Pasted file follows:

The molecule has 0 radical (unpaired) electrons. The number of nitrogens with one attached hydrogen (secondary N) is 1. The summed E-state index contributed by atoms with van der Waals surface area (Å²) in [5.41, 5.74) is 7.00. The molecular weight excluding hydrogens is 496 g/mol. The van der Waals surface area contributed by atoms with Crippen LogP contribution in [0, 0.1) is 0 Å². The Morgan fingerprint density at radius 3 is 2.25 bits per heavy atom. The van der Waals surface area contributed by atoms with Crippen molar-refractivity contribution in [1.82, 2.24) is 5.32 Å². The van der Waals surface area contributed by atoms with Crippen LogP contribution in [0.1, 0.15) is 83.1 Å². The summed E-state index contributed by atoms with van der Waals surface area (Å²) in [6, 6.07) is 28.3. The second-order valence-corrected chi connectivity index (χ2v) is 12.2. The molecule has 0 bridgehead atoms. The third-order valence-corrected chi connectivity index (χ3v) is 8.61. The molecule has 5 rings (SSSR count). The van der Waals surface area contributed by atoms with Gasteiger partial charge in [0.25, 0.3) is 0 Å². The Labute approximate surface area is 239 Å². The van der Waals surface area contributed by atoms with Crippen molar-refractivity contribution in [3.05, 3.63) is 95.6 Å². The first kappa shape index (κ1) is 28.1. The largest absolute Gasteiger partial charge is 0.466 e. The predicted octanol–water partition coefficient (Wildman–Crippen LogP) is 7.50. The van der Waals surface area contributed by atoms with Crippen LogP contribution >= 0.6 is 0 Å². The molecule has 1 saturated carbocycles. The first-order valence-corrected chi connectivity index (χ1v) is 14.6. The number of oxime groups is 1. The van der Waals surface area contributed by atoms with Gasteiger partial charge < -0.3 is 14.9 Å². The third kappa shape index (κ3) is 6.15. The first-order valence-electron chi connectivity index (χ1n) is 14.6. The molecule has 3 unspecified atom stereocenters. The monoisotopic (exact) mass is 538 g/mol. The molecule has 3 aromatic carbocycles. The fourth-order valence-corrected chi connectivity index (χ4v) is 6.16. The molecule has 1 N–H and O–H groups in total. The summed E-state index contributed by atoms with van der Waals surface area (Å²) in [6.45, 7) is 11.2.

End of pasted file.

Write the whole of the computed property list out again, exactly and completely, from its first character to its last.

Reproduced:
The molecule has 0 radical (unpaired) electrons. The number of nitrogens with one attached hydrogen (secondary N) is 1. The summed E-state index contributed by atoms with van der Waals surface area (Å²) in [5.41, 5.74) is 7.00. The molecular weight excluding hydrogens is 496 g/mol. The van der Waals surface area contributed by atoms with Crippen LogP contribution in [0, 0.1) is 0 Å². The Morgan fingerprint density at radius 3 is 2.25 bits per heavy atom. The van der Waals surface area contributed by atoms with Crippen molar-refractivity contribution in [1.82, 2.24) is 5.32 Å². The van der Waals surface area contributed by atoms with Crippen LogP contribution in [0.1, 0.15) is 83.1 Å². The summed E-state index contributed by atoms with van der Waals surface area (Å²) in [6, 6.07) is 28.3. The second-order valence-corrected chi connectivity index (χ2v) is 12.2. The molecule has 0 bridgehead atoms. The third-order valence-corrected chi connectivity index (χ3v) is 8.61. The molecule has 5 rings (SSSR count). The van der Waals surface area contributed by atoms with Gasteiger partial charge in [0.25, 0.3) is 0 Å². The Labute approximate surface area is 239 Å². The van der Waals surface area contributed by atoms with Crippen molar-refractivity contribution in [3.05, 3.63) is 95.6 Å². The first kappa shape index (κ1) is 28.1. The largest absolute Gasteiger partial charge is 0.466 e. The predicted octanol–water partition coefficient (Wildman–Crippen LogP) is 7.50. The van der Waals surface area contributed by atoms with Crippen LogP contribution >= 0.6 is 0 Å². The molecule has 1 saturated carbocycles. The first-order valence-corrected chi connectivity index (χ1v) is 14.6. The number of oxime groups is 1. The van der Waals surface area contributed by atoms with Gasteiger partial charge < -0.3 is 14.9 Å². The third kappa shape index (κ3) is 6.15. The first-order valence-electron chi connectivity index (χ1n) is 14.6. The molecule has 3 unspecified atom stereocenters. The monoisotopic (exact) mass is 538 g/mol. The molecule has 3 aromatic carbocycles. The fourth-order valence-corrected chi connectivity index (χ4v) is 6.16. The molecule has 1 N–H and O–H groups in total. The summed E-state index contributed by atoms with van der Waals surface area (Å²) in [6.45, 7) is 11.2.